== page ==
‘Soylent Green’: When Extras Steal the Scene

Charlton Heston is amazing, but the extras really take the cake in this film.

by Kali Tuttle
Soylent Green

Soylent Green is one of the most iconic dystopian films of the 1970s. Who can forget the twist ending with Charlton Heston’s screaming the truth to the surrounding people?

Of course, Heston is the star of the show. His rugged demeanor and confident swagger endear him to the audience. However, I found myself staring at the extras of this intense film. Their costumes and behavior were reminiscent of medieval peasants. It’s a stark contrast to the futuristic setting of the film. The extras bring an air of despair to the film that our stars alone could not.


Soylent Green contains beautiful costume design. Clothing is bland and dirty for the average citizen of the city, further reinforcing the pitiful state that the future is in. As mentioned, the costumes remind one of a medieval peasant, dirty and desperate for basic needs to sustain themselves and their families.

There is very little color or variety in the costumes worn by the extras. This decision shows how mechanical and dull the future has become because of food shortages and other life-threatening crises. It displays how individuality has been smothered in the poor masses by the government, a byproduct of the awful life that they have created.

Despite how uninteresting their costumes may be, our extras manage to still be interesting characters. Pinched expressions, unenthusiastic gestures, and general malaise are clearly seen in each face in the background. They blend together to prop up the hopeless atmosphere that Soylent Green wants to portray.

Making the Lines Count

Like in any film, most extras in Soylent Green do not have any dialogue. Most of their emotion is expressed through physical movement or facial expressions. However, there are a few with a line or two and they make those lines count. Their performances endure years later in creating the thrilling overtones of this film.

There is a scene where a crowd of people is waiting in line for their food rations. The tension in the air is thick and it’s clear that any small spark of emotion could set it all off. A woman steps into the open and begins complaining loudly about the lack of rations; her frustration is felt and echoed by the entire crowd. This woman’s strong words, boldness, and confidence start a riot that is quelled violently by law enforcement.

Director Richard Fleischer’s decision to have the focus be on the extras rather than on our stars entirely makes this scene so much more intense. By interspersing shots of multiple angry, animated citizens with nervous law enforcement, the audience can feel the riot coming before any violence even begins.

Strength in Numbers

A big part of what makes the extras in Soylent Green stand out so well is the fact that there are so many of them. Every scene feels like it has at least a dozen extras, either milling about in the background or front and center on the screen. It is no wonder to the audience that there is a famine and shortage of resources. In just this one city that Heston’s character lives in, there are just far too many people.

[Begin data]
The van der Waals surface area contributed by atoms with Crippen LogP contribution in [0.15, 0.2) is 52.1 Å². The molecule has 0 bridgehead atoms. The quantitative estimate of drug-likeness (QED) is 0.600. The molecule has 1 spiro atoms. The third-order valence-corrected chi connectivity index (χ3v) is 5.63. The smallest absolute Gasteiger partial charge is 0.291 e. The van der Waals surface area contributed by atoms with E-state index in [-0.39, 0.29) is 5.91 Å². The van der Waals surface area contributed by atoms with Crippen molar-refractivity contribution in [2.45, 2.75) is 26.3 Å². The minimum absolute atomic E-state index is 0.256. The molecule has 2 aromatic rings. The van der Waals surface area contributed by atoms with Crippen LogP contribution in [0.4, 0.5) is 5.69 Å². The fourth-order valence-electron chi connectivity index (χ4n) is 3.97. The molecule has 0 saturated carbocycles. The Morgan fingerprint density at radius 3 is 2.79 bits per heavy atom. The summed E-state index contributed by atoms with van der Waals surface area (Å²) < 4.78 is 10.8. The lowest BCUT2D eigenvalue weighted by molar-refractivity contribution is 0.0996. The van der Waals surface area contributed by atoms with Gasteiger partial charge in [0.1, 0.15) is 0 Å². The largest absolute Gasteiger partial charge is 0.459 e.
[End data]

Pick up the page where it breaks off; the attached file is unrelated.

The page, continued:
One of my favorite recurring parts of this film is when Heston’s character has to thread his way through sleeping citizens on essentially any building stairs. There is a housing shortage in this dystopia and so the majority of the city ends up sleeping on the street and on apartment stairs, creating a fire marshal’s nightmare. Of course, some of these people end up accidentally stepped on. Yet, for most of them, there is no reaction, other than maybe a grunt or a soft noise. It is this uncaring spirit that truly shows how far gone this dystopia is.

During the climax of the film, Heston’s character runs into a church to escape the government’s agents. This church is packed with hungry, injured, and dying citizens. One can barely take a step without kicking a prone body or smashing some errant fingers. When the camera focuses in on the extras, there is some fear, some anger, but mostly there is nothing. Just numb, blank faces staring back at the screen. These shots are poetry and make this film so powerful.

Secondary Characters

In addition to non-speaking extras, the secondary characters of this film are brilliant. Near the beginning of the film, the mistress of a wealthy man goes to the local grocer for food. This grocer has maybe less than ten lines, none of them necessarily important. However, the way he delivers them is genius. The mistress is happy and her lines are delivered with a sense of joy. The grocer is the complete opposite — his lines are spoken in a monotone, uncaring voice.

His performance only serves to reinforce how despondent this future is. Even when he is presenting the mistress with a prized piece of beef — a rare commodity at this time — there is little to no emotion in his voice. It’s clear that he has lost any sort of passion or zeal for life.

These spectacularly understated performances, combined with Heston’s tenacity and charisma as a main character, make Soylent Green so enthralling so many years later. The extras put their all into their small roles and made big waves in the film.

Follow MovieBabble on Twitter @MovieBabble_ and Kali Tuttle @tuttle_kali2.

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Nick Kush April 24, 2023 - 10:48 pm

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Peggy Marie April 24, 2023 - 3:05 pm

this movie was so wild for its time.


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